Australian plants in general. Quentin Hart, Wal Whalley and two anonymous
40
reviewers provided very helpful comments on earlier drafts of this manuscript.
The papers in this special edition are based on work undertaken through the
Australian Feral Camel Management Project (20092013) that was supported
by the Australian Government and other project partners and coordinated
by Ninti One. The preparation and publishing of this special issue was
45
supported by Ninti One.
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... This is likely because the latter have very soft wood and branches up to 1 cm in diameter can be consumed by camels (Appendix S5). Stunting has been reported before in Dhofar (Miller et al., 1988), and as a result of camel and cattle browsing in other arid environments (Pour et al., 2012;Box et al., 2016). ...
... At 28 of the 30 sites, stocking rates (TLU) prevailing at the time of data collection (mean = 104 TLU/km 2 ) exceeded the sustainable limit of 20 TLU/km 2 for arid rangelands (Jahnke, 1982). Furthermore, at all sites, prevailing camel densities (mean = 53/km 2 ) far exceeded the limit imposed in arid Australia (0.25/km 2 ) to avoid undesirable levels of vegetation damage (Box et al., 2016). The ecological impacts of pastoralism in Dhofar must be reduced to limit further degradation of the Anogeissus cloud forests, which are globally unique, have a high conservation value, and provide important ecosystem services. ...
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Questions It is frequently reported that overstocking of camels, cattle and goats is degrading the Anogeissus cloud forest, which is endemic to a 200 km stretch of coastal mountains in southern Arabia. However, livestock impacts on the vegetation have not been assessed. Furthermore, we have a limited understanding of the impacts of large‐bodied browsing livestock, such as camels, in woodland and forest rangelands. Therefore, in this study, we examine the effects of livestock browsing on the species composition, density, and phytomorphology of woody vegetation in the Anogeissus cloud forests in the Dhofar Mountains of Oman. Location Data was collected at 30 sites in the Jabal Qamar mountain range in western Dhofar, Oman. Methods The point‐centered quarter method was used to sample the composition, density and structure of woody vegetation. Constrained correspondence analysis was used to quantify the effects of livestock browsing on woody plant species composition, whilst effects on plant density were analysed using mixed effects models. Standardised major axis regression was used to examine differences in height‐diameter allometry (stunting) under different stocking rates. Results Fog density, topographic position and long‐term stocking rates were found to be important factors affecting woody species composition. We found lower species diversity and plant density, and higher frequencies of unpalatable species, under higher stocking rates. Juveniles showed a stronger response to stocking rates than adults, and several common species exhibited stunted morphology under high stocking rates. Conclusions Browsing by large‐bodied livestock, such as camels and cattle, can substantially alter the species composition, structure, and phytomorphology of woody vegetation in semi‐arid woodlands and forests. Juveniles are particularly susceptible to browsing which alters woody vegetation demography and inhibits regeneration potential. Our results support previous suggestions of overstocking in Dhofar and highlight the importance of swift measures to reduce livestock browsing pressure in the Anogeissus cloud forests.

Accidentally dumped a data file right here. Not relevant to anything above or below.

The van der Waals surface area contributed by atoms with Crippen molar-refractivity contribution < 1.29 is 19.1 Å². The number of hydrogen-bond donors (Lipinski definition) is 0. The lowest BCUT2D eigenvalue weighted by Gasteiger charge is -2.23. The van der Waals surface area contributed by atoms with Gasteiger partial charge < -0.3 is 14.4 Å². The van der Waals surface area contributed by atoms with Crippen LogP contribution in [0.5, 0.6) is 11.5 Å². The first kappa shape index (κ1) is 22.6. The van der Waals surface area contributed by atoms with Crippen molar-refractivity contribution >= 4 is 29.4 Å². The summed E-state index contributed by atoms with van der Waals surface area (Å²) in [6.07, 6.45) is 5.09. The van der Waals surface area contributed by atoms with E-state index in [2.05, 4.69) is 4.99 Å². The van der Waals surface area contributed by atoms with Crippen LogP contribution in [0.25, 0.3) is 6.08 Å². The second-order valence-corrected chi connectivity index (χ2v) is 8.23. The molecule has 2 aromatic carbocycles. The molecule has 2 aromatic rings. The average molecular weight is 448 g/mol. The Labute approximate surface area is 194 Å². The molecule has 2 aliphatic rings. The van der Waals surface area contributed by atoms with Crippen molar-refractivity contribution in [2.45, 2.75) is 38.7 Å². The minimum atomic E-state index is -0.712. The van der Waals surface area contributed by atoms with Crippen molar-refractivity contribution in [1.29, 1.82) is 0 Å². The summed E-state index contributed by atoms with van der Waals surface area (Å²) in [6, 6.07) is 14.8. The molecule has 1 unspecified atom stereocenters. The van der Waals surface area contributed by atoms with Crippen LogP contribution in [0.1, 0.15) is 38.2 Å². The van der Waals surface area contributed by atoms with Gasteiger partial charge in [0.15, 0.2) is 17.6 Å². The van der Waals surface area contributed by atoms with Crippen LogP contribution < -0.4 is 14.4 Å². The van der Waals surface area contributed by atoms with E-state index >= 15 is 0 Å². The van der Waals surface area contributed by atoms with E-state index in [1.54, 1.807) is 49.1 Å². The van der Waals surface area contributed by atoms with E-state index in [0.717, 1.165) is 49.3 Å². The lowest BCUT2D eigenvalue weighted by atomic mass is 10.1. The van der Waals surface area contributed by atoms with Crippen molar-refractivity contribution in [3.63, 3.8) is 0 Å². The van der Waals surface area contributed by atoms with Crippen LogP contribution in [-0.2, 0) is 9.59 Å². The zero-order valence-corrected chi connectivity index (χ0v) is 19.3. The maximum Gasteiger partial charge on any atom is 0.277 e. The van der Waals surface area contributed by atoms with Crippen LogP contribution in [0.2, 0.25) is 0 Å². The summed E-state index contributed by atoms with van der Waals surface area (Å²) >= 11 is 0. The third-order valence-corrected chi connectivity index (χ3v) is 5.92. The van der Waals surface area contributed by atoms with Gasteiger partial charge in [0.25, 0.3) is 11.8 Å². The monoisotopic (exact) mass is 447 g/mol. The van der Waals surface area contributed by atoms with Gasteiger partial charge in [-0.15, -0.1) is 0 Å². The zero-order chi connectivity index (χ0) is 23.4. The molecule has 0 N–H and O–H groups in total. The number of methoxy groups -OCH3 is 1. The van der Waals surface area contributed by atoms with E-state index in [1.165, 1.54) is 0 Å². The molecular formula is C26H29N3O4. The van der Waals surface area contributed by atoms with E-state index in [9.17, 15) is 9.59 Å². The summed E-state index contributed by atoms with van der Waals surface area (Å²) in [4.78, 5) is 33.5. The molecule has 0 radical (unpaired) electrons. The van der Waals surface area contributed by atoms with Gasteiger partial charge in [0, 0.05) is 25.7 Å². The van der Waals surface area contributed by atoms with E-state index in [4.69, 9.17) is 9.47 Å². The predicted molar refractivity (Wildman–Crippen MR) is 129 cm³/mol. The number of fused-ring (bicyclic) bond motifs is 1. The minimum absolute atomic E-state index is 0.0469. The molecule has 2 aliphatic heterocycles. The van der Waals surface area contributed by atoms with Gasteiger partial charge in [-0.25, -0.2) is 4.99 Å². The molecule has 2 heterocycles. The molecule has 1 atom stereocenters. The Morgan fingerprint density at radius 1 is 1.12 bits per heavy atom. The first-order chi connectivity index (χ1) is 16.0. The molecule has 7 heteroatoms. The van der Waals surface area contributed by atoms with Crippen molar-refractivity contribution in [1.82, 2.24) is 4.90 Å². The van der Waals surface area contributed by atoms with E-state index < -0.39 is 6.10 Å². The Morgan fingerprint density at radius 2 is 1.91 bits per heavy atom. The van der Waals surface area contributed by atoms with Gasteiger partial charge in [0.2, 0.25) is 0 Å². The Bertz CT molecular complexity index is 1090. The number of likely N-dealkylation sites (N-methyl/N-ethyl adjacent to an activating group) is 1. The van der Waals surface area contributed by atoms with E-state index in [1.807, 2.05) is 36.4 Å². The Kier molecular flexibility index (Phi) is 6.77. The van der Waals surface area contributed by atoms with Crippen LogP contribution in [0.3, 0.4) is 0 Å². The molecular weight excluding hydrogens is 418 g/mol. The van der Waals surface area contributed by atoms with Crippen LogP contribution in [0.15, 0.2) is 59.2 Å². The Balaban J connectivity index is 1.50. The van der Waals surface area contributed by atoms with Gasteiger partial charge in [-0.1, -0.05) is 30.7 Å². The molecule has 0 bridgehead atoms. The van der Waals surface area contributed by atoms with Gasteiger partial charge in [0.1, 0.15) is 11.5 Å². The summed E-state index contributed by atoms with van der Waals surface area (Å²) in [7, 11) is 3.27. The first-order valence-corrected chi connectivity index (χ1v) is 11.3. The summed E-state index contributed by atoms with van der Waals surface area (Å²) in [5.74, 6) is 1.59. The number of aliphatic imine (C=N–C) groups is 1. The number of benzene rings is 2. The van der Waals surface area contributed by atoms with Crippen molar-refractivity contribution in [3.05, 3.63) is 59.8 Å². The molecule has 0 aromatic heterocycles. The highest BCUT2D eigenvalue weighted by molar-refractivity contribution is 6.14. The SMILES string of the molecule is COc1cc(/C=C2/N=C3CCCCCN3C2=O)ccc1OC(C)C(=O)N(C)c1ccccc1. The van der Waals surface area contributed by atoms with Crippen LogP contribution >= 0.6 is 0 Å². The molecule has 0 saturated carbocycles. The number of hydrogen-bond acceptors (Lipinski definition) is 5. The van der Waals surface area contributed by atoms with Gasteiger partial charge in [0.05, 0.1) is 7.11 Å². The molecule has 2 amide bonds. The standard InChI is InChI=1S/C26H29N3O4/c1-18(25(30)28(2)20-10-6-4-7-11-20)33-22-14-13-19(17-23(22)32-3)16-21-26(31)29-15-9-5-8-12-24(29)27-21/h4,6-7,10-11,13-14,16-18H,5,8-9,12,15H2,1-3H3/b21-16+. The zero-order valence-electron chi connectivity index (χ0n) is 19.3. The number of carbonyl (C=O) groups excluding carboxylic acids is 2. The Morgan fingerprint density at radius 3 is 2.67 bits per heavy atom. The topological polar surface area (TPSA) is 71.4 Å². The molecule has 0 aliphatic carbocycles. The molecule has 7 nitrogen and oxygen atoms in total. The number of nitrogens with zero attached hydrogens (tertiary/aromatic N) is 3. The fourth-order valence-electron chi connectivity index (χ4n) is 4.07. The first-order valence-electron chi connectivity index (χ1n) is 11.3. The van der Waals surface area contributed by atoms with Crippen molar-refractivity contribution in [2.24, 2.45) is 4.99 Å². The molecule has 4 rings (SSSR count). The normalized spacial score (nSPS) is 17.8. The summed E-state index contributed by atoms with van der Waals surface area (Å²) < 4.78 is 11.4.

... The capability of the camels to "open up" dense bush by browsing on shrubs and trees has been noted before. This article tries to expand on this concept utilizing more literature (NET 9;Box et al. 2016). ...
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... Large feral animals further impact water sites by affecting vegetation. They graze selectively on vegetation, causing stunting of woody shrub and trees (Brim Box et al. 2016b), suppressing plant recruitment (Edwards et al. 2010) and contributing to weed dispersal (Dobbie, Berman, and Braysher 1993;Ansong and Pickering 2013). As camels can eat 80% of the common plants in central Australia, many with important cultural uses (Edwards et al. 2010), their impact on sacred water places can be profound. ...
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... In Australia many such species threaten the continent's unique biodiversity (McLeod 2004). Moreover, because feral camels occupy relatively low rainfall areas, including fragile desert regions, their management in Australia needs to be primarily focussed on reducing their impacts, particularly during dry periods (Edwards et al. 2010;McBurnie et al. 2015;Brim Box et al. 2016). Between 2009 and 2013, the Australian Feral Camel Management Program reported that 126 291 camels were removed in key areas to protect biological and cultural assets (Hart and Edwards 2016;Lethbridge et al. 2016). ...